Today marks the second anniversary of the launch of American Greatness. In the heat of the election of 2016, it was clear that there was a need for a journal to make sense of events in our current political moment. The old categories and the old labels were inadequate to explain what was happening in our politics.
The founding editors reflect on what they’ve learned so far and what challenges and opportunities might lie ahead.
What We’re Fighting For: A Restoration of Real Politics
Two years ago, when I—along with my colleagues Ben Boychuk and Chris Buskirk—founded American Greatness, we had every expectation that it would be a success. My optimism on behalf of our effort was grounded in the dearth of commentary on the right that took seriously the nature of our conflict with the Left as one of competing understandings of the nature of free government.
The disagreements between Right and Left are not merely disputes about policy—though differences in policy are to be expected when people disagree about the fundamentals of just and free government. Instead, we are now confronted with a situation wherein a substantial portion of our fellow citizens refuses to abide by the form of government to which Americans, through their solemn ratified consent, remain bound.
Of course, citizens can be forgiven for confusing polity disputes with policy disputes (and even for equating them) when those they elect to represent their opinions and interests have outsourced the work of legislating and instead have opted to exploit our policy differences for the purpose of clinging to the sinecures and perks of office, to say nothing of the imagined prestige that office bestows. When real political power and responsibility is eschewed for “fake” political preening and basking in the limelight, the possibility for real politics is nearly gone.
At least, that’s how it seemed until 2016 when the great American political disruption came. And though it took a man of Donald Trump’s chutzpah to tap into that movement of the people and encourage it to flow, Trump did not create it. It was there beneath the surface for at least 20 years, waiting to be mobilized.
I did not predict that Trump could be the one to do it. Nor did I appreciate him and see what he was doing when he first began his efforts. Neither did I necessarily trust him once I saw what he was doing. But at some point during those primaries, it became clear to me that he was the only candidate who was willing to try and that therefore, he was all we had. That was argument enough to support him. And in the last two years, my appreciation for his efforts has only increased. He is not perfect. But he is better, perhaps, than we had any reason to hope or expect.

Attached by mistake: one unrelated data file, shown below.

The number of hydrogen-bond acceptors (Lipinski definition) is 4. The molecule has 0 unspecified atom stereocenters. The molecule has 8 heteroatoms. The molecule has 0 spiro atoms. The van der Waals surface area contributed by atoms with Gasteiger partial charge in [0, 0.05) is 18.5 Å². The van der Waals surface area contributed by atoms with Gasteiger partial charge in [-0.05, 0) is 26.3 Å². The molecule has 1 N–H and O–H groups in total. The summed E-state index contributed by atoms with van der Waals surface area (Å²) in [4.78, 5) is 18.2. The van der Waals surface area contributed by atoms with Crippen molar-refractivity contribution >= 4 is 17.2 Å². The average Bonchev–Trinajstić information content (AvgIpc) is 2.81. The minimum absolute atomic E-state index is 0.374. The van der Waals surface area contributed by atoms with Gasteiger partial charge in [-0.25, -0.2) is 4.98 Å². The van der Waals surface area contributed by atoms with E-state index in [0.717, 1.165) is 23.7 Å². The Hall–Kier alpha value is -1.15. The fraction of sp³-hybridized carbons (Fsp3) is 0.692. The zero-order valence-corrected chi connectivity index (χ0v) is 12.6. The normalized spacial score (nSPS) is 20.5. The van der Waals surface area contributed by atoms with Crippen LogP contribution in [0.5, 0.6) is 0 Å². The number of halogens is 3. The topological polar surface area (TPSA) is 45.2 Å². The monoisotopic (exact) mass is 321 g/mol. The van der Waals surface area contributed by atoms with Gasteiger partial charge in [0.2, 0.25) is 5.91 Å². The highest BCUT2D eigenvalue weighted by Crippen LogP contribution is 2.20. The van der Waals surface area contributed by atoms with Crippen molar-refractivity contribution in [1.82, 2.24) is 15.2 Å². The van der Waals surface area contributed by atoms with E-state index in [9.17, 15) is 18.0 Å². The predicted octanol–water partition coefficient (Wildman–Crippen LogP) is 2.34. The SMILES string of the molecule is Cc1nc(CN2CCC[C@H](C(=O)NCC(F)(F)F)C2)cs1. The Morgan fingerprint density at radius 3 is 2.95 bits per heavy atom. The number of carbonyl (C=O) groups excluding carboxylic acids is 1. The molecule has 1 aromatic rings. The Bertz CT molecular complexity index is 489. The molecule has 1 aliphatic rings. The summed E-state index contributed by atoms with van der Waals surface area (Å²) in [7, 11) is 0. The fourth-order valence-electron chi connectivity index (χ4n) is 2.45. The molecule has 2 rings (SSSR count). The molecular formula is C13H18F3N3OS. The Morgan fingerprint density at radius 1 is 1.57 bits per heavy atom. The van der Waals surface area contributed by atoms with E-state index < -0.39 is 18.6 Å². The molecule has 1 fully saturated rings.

With that great disruption of 2016 came confusion and opportunity; and making sense of that confusion and the most of our collective political opportunity has been the work of this journal. We believe America now has a chance to restore real politics and deliberation to our national life. We are eager, not only to expound on the policies and procedures we think would best promote the nation’s safety and happiness, but to listen to the wants and needs of its sovereign people. We want to restore deliberation to the political process. No one class of people has a monopoly on understanding what is best for the American people.
In removing politics from the hands of the American people, the Left and its elite enablers on the right, have been engaged in an attack on the people’s sovereignty and, therefore, on the legitimacy of their own designs to rule. There is no just government without the consent of the governed and Americans can, and must, be a self-governing people. When we elevate policy concerns (which, after all, are mere reflections of opinion and interest) to the level of these fundamental questions upon which we stake America’s legitimacy, we end up instead negating it. Americans are allowed to decide what kinds of laws they want governing them, even if self-appointed experts think the people choose wrong.
Though it pains these poobahs to accept it, there is no legitimate shortcut to political power. They have to persuade a majority that they are right if they want to get their way.
We hope that in reading this journal, perhaps some of our political adversaries (and former friends) will remember how to do that and come around to join us. We do not have to agree about which policies are best in all circumstances in order to agree about the most important thing: who gets to decide which policies carry the day.
—Julie Ponzi, Senior Editor
Disruption Isn’t “Conservative”—But It’s What America Needs
Although we’re often described as a “Trumpist” journal (don’t call us a blog!) and we have been lambasted from time to time as water-carriers for the current administration, the truth is American Greatness has never been about Donald Trump first and foremost.
We viewed Trump as an opportunity—a means to an end. Trump’s unlikely candidacy and victory was an opportunity to shake up an ossified political movement, to ask awkward questions, to unsettle settled assumptions, and to revitalize politics.
In short, Trump represented a much-needed disruption of the bipartisan status quo.
With Trump, the ground shifted. But many “professional conservatives” either didn’t see it or refused to believe what they were seeing. Two years later, they’re still as blinkered as ever.
We saw it, though. (Some of us saw it earlier than others.) We saw it and were thrilled at the possibilities. Read our “Declaration of Independence from the Conservative Movement,” published a week after we launched quietly (on my birthday, as it happened). What we wrote in the summer of 2016 remains true today:
The soil of the conservative movement is exhausted. It needs fertilization, re-sowing, and diligent cultivation if it is to thrive again. And while we will always owe a debt to the giants of the movement who have gone before us, we cannot slavishly attempt to relive the politics of 40 years ago.